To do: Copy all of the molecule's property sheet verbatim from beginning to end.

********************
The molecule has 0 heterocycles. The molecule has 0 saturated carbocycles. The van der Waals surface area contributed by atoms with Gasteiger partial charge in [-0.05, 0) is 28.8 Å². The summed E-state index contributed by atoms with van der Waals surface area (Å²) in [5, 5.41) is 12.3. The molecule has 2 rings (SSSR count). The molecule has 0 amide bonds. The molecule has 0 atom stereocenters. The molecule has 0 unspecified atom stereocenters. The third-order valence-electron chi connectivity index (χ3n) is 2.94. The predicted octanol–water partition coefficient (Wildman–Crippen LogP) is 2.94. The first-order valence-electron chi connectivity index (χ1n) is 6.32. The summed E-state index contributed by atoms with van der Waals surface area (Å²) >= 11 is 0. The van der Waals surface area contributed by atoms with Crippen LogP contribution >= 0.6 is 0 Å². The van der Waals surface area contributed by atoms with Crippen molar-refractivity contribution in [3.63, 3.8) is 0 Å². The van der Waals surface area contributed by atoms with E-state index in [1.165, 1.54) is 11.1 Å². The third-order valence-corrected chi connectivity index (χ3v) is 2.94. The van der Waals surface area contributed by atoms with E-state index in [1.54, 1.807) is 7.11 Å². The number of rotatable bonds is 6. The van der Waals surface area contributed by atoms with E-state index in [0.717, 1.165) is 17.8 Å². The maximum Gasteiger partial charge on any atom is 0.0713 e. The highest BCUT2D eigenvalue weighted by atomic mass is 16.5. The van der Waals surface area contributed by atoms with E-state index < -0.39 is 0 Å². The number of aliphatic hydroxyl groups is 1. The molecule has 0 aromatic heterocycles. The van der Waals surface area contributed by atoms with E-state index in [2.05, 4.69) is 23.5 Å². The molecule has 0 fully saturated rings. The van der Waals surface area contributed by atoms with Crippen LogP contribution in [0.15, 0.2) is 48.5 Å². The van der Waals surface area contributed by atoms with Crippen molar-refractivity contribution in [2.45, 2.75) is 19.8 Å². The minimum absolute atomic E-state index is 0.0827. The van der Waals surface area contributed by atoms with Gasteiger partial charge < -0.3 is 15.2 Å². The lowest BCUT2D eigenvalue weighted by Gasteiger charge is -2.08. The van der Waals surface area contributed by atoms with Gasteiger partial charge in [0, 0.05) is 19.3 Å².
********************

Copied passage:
The molecule has 0 heterocycles. The molecule has 0 saturated carbocycles. The van der Waals surface area contributed by atoms with Gasteiger partial charge in [-0.05, 0) is 28.8 Å². The summed E-state index contributed by atoms with van der Waals surface area (Å²) in [5, 5.41) is 12.3. The molecule has 2 rings (SSSR count). The molecule has 0 amide bonds. The molecule has 0 atom stereocenters. The molecule has 0 unspecified atom stereocenters. The third-order valence-electron chi connectivity index (χ3n) is 2.94. The predicted octanol–water partition coefficient (Wildman–Crippen LogP) is 2.94. The first-order valence-electron chi connectivity index (χ1n) is 6.32. The summed E-state index contributed by atoms with van der Waals surface area (Å²) >= 11 is 0. The van der Waals surface area contributed by atoms with Crippen LogP contribution >= 0.6 is 0 Å². The van der Waals surface area contributed by atoms with Crippen molar-refractivity contribution in [3.63, 3.8) is 0 Å². The van der Waals surface area contributed by atoms with E-state index in [1.165, 1.54) is 11.1 Å². The third-order valence-corrected chi connectivity index (χ3v) is 2.94. The van der Waals surface area contributed by atoms with E-state index in [1.54, 1.807) is 7.11 Å². The number of rotatable bonds is 6. The van der Waals surface area contributed by atoms with E-state index in [0.717, 1.165) is 17.8 Å². The maximum Gasteiger partial charge on any atom is 0.0713 e. The highest BCUT2D eigenvalue weighted by atomic mass is 16.5. The van der Waals surface area contributed by atoms with E-state index < -0.39 is 0 Å². The number of aliphatic hydroxyl groups is 1. The molecule has 0 aromatic heterocycles. The van der Waals surface area contributed by atoms with E-state index in [2.05, 4.69) is 23.5 Å². The molecule has 0 fully saturated rings. The van der Waals surface area contributed by atoms with Crippen LogP contribution in [0.15, 0.2) is 48.5 Å². The van der Waals surface area contributed by atoms with Crippen molar-refractivity contribution in [2.45, 2.75) is 19.8 Å². The minimum absolute atomic E-state index is 0.0827. The van der Waals surface area contributed by atoms with Gasteiger partial charge < -0.3 is 15.2 Å². The lowest BCUT2D eigenvalue weighted by Gasteiger charge is -2.08. The van der Waals surface area contributed by atoms with Gasteiger partial charge in [0, 0.05) is 19.3 Å².